Turkiye marks 569th anniversary of conquest of Istanbul
Conquest ended 1,058-year-old Byzantine Empire, made Istanbul new capital of Ottoman Empire. Turkiye on Sunday is commemorating the 569th anniversary of the conquest of Istanbul, hailing it as the momentous start of a new era.
Istanbul, a cosmopolitan city, was besieged 28 times throughout history before its conquest in 1453 by Ottoman Sultan Mehmed II.
In recognition of his victory, the 21-year-old ruler was thereafter known as Mehmed the Conqueror.
In a prophecy about Istanbul's conquest by a Muslim ruler, the Muslim Prophet Muhammad said: “Istanbul will surely be conquered; what a good commander is the conqueror, what a good soldier is the conqueror.”
On the night of April 21-22, 67 small and medium ships were moved to the Golden Horn – the primary inlet of the Turkish Straits – by soldiers and animals through the bed of the Kabatas Stream, which poured into the Tophane Port.
The first walls of the city were built in 657 B.C. Roman Emperor Septimius Severus (193-211) demolished these walls during the city's invasion and built a wall that ended near Hagia Sophia, including the Sarayburnu and later Sultan Ahmet Square.
During the reign of Constantinus (306-337), the city – from the Marmara coast to the Golden Horn – was surrounded by city walls for the third time.
The path to conquest
Venetian commander Bartolomeo Soligo, fighting for the Byzantines, closed off the entrance of the Golden Horn by laying a chain at the entrance to its inner harbor.
Mehmed II and the Ottoman Army drew near Constantinople. The army had nearly 80,000 soldiers. The siege started with the firing of a big cannon.
The Ottoman Navy came before the port of Constantinople. The navy boasted 145 ships, including 12 galleys and 25 transport ships as well as small boats.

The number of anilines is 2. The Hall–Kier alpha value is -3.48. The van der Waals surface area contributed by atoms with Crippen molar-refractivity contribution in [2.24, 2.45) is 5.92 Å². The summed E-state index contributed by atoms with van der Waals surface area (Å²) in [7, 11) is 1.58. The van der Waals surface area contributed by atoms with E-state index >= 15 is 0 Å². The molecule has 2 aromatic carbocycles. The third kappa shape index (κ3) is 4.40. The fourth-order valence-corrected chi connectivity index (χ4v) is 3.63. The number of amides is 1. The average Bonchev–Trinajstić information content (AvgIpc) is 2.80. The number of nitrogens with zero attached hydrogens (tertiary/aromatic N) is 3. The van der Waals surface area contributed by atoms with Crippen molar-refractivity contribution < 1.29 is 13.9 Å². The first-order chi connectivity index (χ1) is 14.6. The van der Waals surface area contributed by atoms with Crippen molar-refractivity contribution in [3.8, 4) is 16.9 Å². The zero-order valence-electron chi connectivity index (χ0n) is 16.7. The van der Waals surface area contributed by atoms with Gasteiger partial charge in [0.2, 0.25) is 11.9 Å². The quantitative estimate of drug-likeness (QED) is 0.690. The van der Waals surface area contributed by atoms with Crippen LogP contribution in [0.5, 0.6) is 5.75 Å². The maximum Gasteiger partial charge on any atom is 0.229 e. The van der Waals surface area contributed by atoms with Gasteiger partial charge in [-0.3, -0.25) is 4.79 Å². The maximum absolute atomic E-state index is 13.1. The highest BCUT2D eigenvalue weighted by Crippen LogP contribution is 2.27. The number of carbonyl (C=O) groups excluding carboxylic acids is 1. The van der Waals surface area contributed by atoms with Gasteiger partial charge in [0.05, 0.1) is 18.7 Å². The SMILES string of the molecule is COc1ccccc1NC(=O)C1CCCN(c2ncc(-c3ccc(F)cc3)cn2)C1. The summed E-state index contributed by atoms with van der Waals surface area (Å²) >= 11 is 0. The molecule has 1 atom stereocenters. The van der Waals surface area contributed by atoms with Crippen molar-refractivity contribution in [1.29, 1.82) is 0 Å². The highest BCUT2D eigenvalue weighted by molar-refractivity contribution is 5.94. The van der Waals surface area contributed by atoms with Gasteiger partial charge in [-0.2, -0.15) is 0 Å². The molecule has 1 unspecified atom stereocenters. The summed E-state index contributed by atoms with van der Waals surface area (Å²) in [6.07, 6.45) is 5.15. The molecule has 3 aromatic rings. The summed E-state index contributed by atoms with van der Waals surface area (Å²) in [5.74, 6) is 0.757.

Ships attacked to lift the chain at the entry of the Golden Horn, but the attack failed. While attacks on the Istanbul walls continued, a tunnel was dug to enter the city.
When the sounds of the excavations were heard in the city, the Byzantines noticed it and blocked the tunnel.
Mehmed II sent one last envoy to the emperor, but his offer was rejected. The seventh tunnel Ottoman soldiers dug also failed. Mehmed II concluded that digging tunnels would cost many lives.
The Ottoman Army started an offensive in the early hours of May 29. The Ottomans carried out the last assault in three waves. During the first two hours, Bashi-bazouks attacked the walls, and soon after Anatolian troops replaced them.
Finally, janissaries – the backbone of the army – stepped in. Finally, in the morning, the Ottoman soldiers managed to enter through the Kerkoporta door and erected the Ottoman flag on the bastion above the door.
Mehmed II entered the city in the afternoon on the first day of the conquest. He went to Hagia Sophia – now a mosque – and prayed there, saying: “My throne is Istanbul from now on.”
Constantinople was conquered after a siege that lasted for 54 days with intervals.
The day Istanbul was reborn
Ilhami Danis, a historian at Istanbul’s Fatih Sultan Mehmed Vakif University, told Anadolu Agency that the city was a key target both logistically and strategically as the Ottoman Empire's connections from Anatolia to Rumelia (the Balkans) and the rest of Europe mostly went through Gallipoli (Gelibolu, in nearby Canakkale).
Danis said the conquest was important both for the continuation of Ottoman conquests into Europe and for controlling the traffic between the Mediterranean and the Black Sea.
Feridun Emecen, the dean of Istanbul’s 29 Mayis University’s Faculty of Literature, stressed the strategic location of Istanbul, adding that the city carries great religious importance for Christians and Muslims alike.
"A new empire was born with the conquest of Istanbul by Mehmed II, and Mehmed II, in a way, became the founder of the Ottoman Empire by conquering Istanbul. Therefore, the conquest, which is a turning point, holds great importance for Turkish history," Emecen said.
Emecen noted that the conquest of Istanbul led to a perception of threat mixed with fear in the Western world.
After the conquest, calls for the establishment of a new Crusader army began to be made in the Western world, he added.
The conquest was met with elation in the Muslim world, except for the Mamluk administration, Emecen said, adding that it was also mostly welcomed in Turkish Anatolia, except for the Karamanids.
*Writing by Zehra Nur Duz, published in AA